Last week, both the House Ways and Means Committee and the Senate Finance Committee voted out of committee Medicare payment reform legislation that would replace the current sustainable growth rate (SGR) formula with a system based more on the value of services received over volume of services performed.
As part of the House Ways and Means proposal, services under the fee schedule would receive a 0.5% update through 2016, after which time rates would be maintained at the 2016 rates. Beginning in 2017, physicians, physician assistants, nurse practitioners, clinical nurse specialists, and certified nurse anesthetists would move to a value-based purchasing (VBP) model, where a portion of their reimbursement would be through bonuses or reductions in pay based on the submission of data related to quality, resource use, and outcomes. It is anticipated that audiologists and speech-language pathologists would fall under the VBP beginning 2019.
The repeal of the therapy caps was not included in the House bill. However, during consideration of the House bill, Representatives Xavier Becerra (D-CA) and Erik Paulsen (R-MN) expressed concern that the bill did not include repeal of the caps and urged the House to include this as the bill moves to a full vote by the House of Representatives. This prompted House Ways and Means Committee Chairman Dave Camp (R-MI) to state that the committee plans to address therapy caps and under extenders as the bill moves to the House floor.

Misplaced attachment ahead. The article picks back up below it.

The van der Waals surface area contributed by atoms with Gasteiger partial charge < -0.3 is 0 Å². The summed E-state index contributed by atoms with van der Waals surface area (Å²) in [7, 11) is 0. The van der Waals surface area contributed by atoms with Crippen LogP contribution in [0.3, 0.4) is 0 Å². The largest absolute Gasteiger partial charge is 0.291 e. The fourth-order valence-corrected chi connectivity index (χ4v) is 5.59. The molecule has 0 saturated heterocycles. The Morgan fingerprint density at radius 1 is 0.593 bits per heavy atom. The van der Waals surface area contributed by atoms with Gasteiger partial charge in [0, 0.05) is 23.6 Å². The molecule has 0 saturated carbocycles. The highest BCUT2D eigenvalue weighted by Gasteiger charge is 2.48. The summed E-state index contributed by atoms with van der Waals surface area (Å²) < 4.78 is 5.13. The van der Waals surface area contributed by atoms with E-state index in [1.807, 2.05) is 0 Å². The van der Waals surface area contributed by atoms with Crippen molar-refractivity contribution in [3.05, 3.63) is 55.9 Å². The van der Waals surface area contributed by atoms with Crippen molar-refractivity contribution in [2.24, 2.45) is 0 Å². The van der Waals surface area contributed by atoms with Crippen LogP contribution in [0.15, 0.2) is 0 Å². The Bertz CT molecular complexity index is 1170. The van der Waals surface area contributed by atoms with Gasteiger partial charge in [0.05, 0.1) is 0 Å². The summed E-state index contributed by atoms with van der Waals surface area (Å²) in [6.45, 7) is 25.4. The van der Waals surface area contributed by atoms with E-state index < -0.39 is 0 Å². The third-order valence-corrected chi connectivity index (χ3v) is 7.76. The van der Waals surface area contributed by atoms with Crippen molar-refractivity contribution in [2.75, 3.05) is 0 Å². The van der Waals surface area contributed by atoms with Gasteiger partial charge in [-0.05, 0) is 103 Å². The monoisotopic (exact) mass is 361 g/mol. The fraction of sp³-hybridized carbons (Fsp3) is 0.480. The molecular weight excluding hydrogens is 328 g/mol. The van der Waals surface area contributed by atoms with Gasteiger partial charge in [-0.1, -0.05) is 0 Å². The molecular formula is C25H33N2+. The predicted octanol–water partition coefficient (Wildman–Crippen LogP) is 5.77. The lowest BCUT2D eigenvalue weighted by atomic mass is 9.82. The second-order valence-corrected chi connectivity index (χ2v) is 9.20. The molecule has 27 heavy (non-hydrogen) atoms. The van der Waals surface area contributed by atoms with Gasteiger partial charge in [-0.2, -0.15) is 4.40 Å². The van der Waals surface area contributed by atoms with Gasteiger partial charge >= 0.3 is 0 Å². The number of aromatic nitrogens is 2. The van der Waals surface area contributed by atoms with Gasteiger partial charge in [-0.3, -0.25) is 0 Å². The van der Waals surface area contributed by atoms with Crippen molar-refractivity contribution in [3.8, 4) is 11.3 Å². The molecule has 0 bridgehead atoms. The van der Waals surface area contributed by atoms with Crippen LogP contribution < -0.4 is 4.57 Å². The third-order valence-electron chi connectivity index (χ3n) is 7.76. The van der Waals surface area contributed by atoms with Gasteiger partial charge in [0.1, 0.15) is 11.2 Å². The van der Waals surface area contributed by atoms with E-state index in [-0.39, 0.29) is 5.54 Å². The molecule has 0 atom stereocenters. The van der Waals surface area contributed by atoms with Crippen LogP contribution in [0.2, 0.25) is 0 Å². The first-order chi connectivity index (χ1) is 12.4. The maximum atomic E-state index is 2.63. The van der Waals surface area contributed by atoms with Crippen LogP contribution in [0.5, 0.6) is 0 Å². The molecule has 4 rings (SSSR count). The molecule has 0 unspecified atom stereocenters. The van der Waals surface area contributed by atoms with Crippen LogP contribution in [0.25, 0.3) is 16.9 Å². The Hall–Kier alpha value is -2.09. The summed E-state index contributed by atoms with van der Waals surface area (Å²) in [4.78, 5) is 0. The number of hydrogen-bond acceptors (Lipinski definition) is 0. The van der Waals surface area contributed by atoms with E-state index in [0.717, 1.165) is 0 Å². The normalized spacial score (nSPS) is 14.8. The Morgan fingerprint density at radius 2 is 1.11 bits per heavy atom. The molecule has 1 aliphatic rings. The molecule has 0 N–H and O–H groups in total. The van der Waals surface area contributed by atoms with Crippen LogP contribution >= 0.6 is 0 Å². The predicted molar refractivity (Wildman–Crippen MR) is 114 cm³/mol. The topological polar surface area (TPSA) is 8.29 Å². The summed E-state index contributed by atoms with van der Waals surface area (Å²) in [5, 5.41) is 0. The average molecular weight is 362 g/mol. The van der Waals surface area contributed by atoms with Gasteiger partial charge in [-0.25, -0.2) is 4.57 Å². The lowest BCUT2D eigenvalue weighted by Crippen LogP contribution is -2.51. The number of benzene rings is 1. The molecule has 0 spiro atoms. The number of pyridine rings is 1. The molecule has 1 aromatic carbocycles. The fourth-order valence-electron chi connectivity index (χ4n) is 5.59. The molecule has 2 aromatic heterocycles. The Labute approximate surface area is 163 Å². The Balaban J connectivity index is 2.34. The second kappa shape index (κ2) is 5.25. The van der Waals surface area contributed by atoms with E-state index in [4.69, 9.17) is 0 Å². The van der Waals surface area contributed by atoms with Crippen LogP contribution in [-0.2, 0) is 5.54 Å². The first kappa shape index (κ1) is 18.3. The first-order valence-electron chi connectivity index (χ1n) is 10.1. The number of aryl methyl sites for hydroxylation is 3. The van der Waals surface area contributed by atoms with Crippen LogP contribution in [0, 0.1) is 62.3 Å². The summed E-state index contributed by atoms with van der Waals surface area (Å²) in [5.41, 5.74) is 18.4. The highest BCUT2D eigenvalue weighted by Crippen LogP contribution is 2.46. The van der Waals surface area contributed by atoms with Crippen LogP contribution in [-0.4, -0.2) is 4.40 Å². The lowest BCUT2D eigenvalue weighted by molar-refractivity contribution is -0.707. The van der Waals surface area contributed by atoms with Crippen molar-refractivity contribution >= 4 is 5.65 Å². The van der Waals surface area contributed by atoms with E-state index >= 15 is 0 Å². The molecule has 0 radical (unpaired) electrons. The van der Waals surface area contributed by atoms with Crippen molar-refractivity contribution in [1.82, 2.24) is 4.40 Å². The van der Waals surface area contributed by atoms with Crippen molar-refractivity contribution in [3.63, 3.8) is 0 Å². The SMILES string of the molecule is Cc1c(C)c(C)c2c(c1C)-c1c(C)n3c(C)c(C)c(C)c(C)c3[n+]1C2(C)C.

The Senate Finance Committee's proposal would also move providers to a VBP model, but does not include a 0.5% update through 2016. Additionally, the Senate proposal included language that would repeal the therapy caps and replace the caps with a prior-authorization system for services identified by the Secretary as outliers. In an effort to develop new payment models for outpatient therapy services, the Senate language also calls for the Centers for Medicare & Medicaid Services to collect standardized data elements. This data collection requirement would replace the current reporting of functional limitation measures.
Congress has not yet determined how to finance the cost of Medicare payment reform legislation. Both bills still need to be approved by each chamber, reconciled, and signed by the President before becoming law.
As Congress works on long-term reform for the SGR and repeal of the therapy caps, the House and Senate are set to vote on a measure that would extend the current Medicare rate through March 2014 and extend the current therapy cap exceptions process for the same period of time.
For additional information, please contact Ingrida Lusis, ASHA's director of federal and political advocacy, at email@example.com.